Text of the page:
Remember Meg and Mog from your childhood? Okay wipe them from your minds and meet the new Megg and Mogg, recreated by Simon Hanselmann whose art has made us laugh more than…well, anyone. Ever. Simon’s ever-changing style but consistent weirdness is exactly the reason we wanted to snoop around in his bookshelf. The fact that he chose to draw his bookshelves rather than photograph them is nothing short of heroic. Without further ado, here he is.
“I probably only read around three or four (non-picture) books a year, i have a problem with “workaholism”. I usually binge-read a few things when i’m sick or really depressed. In my entire lifetime I will read perhaps two hundred and fifty books. A horrible thought. Here are five of the one hundred and seventeen books I have read thus far in my life that have made me feel something."
Stephen LaBerge, Ph.D & Howard Rheingold: Exploring the World of Lucid Dreaming
I found this in the library in high school during a period of intense interest in out of body experiences and dreams and “magic”. It totally works. I’ve never even finished it once but it always works. It puts a trigger in your head.
I’ve had terrifying moments of clear total lucidity. One time it was horrifying, utterly horrifying. It felt dangerous.
Exploring the World of Lucid Dreams: Stephen LaBerge
Knut Hamsun: Mysteries
The cover reads: “Never has the Nobel Prize been awarded to one worthier of it.” Twenty Three years after Hamsun received it he sent it to Joseph Goebbels as a gift (this was during Hamsun’s “horrible senile racist” phase)
Nevertheless… when i read Mysteries on a long bus ride as a young man, it made me feel alive. I devoured it and it made me dizzy. Much like the protagonist of the novel, I was heading to a new town where nobody knew me. Much like Johan Nilsen Nagel I caused a lot of trouble for the townsfolk and disappeared into the ocean.
[Mysteries: Knut Hamsun
Fiddler’s Green, Richard McKenna
I’m obsessed with this short novella from the 1960s. It’s about eight marooned sailors dying of thirst in the middle of the ocean who create a shared mental realm together and start living in it and building in it. Then other people start showing up.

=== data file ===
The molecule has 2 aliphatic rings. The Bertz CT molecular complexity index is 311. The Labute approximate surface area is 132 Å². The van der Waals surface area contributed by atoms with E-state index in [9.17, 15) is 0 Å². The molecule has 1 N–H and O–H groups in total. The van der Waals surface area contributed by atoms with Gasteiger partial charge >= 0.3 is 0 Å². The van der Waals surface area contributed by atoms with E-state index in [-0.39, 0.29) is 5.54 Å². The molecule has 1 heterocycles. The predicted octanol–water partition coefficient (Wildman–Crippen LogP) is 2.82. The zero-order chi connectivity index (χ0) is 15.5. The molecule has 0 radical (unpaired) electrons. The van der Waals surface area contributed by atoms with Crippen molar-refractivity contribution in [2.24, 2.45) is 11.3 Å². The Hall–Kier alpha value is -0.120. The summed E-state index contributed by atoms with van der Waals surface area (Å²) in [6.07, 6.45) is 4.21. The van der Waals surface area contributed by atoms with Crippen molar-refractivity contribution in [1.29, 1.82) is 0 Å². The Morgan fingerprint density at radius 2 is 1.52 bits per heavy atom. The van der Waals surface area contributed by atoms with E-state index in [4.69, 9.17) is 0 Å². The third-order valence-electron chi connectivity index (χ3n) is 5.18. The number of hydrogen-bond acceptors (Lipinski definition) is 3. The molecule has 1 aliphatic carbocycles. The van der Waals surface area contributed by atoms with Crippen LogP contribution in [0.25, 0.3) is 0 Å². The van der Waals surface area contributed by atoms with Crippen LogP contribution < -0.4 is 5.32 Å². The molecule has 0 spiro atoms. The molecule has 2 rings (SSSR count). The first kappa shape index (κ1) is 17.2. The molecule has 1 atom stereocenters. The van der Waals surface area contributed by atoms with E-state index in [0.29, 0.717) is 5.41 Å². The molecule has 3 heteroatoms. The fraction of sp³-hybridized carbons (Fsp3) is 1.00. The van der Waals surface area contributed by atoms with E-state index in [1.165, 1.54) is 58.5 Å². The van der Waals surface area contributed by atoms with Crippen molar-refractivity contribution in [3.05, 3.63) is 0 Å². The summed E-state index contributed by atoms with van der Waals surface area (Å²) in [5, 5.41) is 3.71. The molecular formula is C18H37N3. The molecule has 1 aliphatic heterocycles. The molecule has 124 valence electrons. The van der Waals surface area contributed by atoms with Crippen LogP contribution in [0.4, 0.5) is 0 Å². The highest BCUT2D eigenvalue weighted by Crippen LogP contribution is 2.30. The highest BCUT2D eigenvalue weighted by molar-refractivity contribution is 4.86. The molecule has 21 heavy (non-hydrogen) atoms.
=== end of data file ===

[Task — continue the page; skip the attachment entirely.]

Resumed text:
I started drawing an adaptation of it in 2010 but abandoned it after fifty or so pages.
In the future I plan to restart it and finish it… I’ve attempted to track down McKenna’s living relatives to obtain the rights to do it but have come up empty…
Keep the Aspidistra Flying, George Orwell
Having been poor, working in many bookstores and having an interest in writing terrible poetry, I find myself sympathizing and identifying with Gordon Comstock, moth-eaten self-saboteur. At 29, the same age as he, I was working in a bookshop in London, around the area where Orwell probably wrote the book, commuting past Putney everyday, thinking about the “Money World”, aspidistras in windows, expensive fur coats, gruesome advertising…As i flip through the ratty 70’s paperback edition (unemployed and broke) in 2013, a slip of paper falls out of the book and onto my lap. It’s my bank account numbers…
Money. It’s always money.
Keep the Aspidistra Flying: George Orwell
His Dark Materials, Philip Pullman
I voraciously read these back to back over a week in 2009. I’d been gutting out a gallery space, smashing up walls and shattering glass, I must have inhaled something weird and haunted and I became deliriously unbalanced for many days.
The Subtle Knife is my favourite. Fucking Alamo Gulch made me weep.
I’m a sucker for good YAF. I also LOVE Harry Potter and The Hunger Games was probably the best thing I read last year…
His Dark Materials: Philip Pullman
- Give thanks, and join us in the weekly feast that is the Best of the Web
- Discos and design explored in gorgeous new Bedford Press book Nightswimming
- Unusual nudes and strange, glittering fashion photography from Arnaud Lajeunie
- Seoul-based studio Chung Choon applies an elegance and simplicity to its posters
- See the work of some of Nick Knight's most impressive new protégés
- Designer Chloe Pannatier looks at fakes and risk in art and money
- Jonathan Barnbrook talks us through designing David Bowie's new album artwork
- Should illustrators be treated like designers?
- Anthony Burrill tells us about his numerous Etsy WORK HARD rip-offs
- Colourful masses with a Memphis aesthetic in Mariano Pascual’s illustrated alphabet
- Japanese illustrator Nimura Daisuke is back with his charmingly naughty gifs
- Grey London's thoughtful, powerful and innovative new campaign for Tate Britain